[Yeah right]

You would think that after such agony, my husband and I would FINALLY get our 32Gb iPhone 3Gs with the number that we wanted, right?

WRONG.

On November 14, I arrived back in Singapore, excited about my new iPhone that had been loaded with my favorite apps and movis. I tested the SIM card, asked my husband and son to call 9644 xxxx only to find out that the number had not been activated!

I then called them from my new phone and SIM card. The caller ID which appeared on their screen is 9833 xxxx, the number that we dropped because Jane mentioned in Nov 4 that it was no longer available.

By this time, I had ordered 10 boxes of business cards and 5 rims of letterheads using the the 9644 xxxx number. Plus announced to some friends and families that my number would change to 9644 xxxx by Nov 15.

This time, furious that Singtel had yet again messed up, both my husband and I wrote Mo and Jane another e-mail asking the SIM card to be exchanged with the correct one ASAP.

The e-mail mentioned my home address, home phone number, and my Starhub mobile number. I also mentioned that I would only be in Singapore until Tuesday November 17 and expect this to be sorted out before I go.

November 16 – I called Mo and Jane several times only to get an answering machine that hung up the call after 30 seconds if the phone wasn’t picked up by a customer service. Great!

So at 11am I made my way to the Singtel headquarters to get this sorted out. A nice young lady listened to my case, checked my database, and then said, quite naively, “Oh, but this 9833 xxxx number is already activated and used.”

In my best attempt not to snap, I said, “Do I have any choice in this matter? I got a new SIM card, of course I wanted to test it out by making some calls.”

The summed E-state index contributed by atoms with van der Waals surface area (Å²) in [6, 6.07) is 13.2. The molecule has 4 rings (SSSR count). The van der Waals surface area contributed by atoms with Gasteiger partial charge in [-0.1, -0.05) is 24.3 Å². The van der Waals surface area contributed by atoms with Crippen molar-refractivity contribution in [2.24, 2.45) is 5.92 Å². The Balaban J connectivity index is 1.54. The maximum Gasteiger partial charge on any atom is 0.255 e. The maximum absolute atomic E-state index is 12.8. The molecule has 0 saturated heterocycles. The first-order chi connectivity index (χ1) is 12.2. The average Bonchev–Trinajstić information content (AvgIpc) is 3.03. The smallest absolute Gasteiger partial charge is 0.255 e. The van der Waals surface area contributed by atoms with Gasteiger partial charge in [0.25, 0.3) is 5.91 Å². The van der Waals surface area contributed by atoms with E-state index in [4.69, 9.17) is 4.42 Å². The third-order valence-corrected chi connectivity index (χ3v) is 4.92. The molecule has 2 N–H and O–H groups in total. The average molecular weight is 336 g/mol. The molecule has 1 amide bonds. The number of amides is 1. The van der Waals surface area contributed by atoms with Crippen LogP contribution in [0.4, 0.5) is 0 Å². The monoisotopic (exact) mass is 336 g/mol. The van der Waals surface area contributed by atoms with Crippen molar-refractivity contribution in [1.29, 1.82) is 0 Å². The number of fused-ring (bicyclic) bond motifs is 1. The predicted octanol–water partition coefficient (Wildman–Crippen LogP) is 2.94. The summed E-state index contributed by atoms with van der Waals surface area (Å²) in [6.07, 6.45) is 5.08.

She then asked me to wait while she talked to some supervisor….. 10 minutes, 15 minutes, 20 minutes …. and finally, after half an hour of waiting, this young lady showed up … not with solutions. She said that Jane is taking an “urgent leave” and they needed to get her to clarify the matter with her boss, and then her boss would give me a call to sort things out later on today.

So I got home, trying to think positive that the manager would give me a call.

At around 3:00pm, my husband (who is in London) sent me a 10am e-mail from Mo, saying, “I would like to first apologize sincerely that the number 98644 xxxx was taken when we try to process it as another user had process that same number just before we could get it for you and thus had emailed you that we would revert to the older number which we had kept for you which is 9833 4022 on that same evening on 5/11/09, I had process for you for the delivery. I apologize for the inconvenience caused to you . Sorry about the incidence and thank you for your understanding.”

Mo, of course, did not cc me the e-mail. Instead he wrote to me separately (I simply don’t understand this redundant habit of his), saying, “We apologize that the number 9644 xxxx is not available at the time we try to process you application and that same day 5/11/09, we revert back the previous choice number  9833 xxxx which you had chosen instead. I had informed him on the same evening. Sorry for the inconvenience cause and some printing company should be able to make the amendment for you.

Great. Blame my husband for it, and speak on behalf of the printing company as if the company is his.

To which I replied, “Then please show me the November 5 e-mail which you said you had sent, and my husband’s approval to go ahead with the number 9833 xxxx.”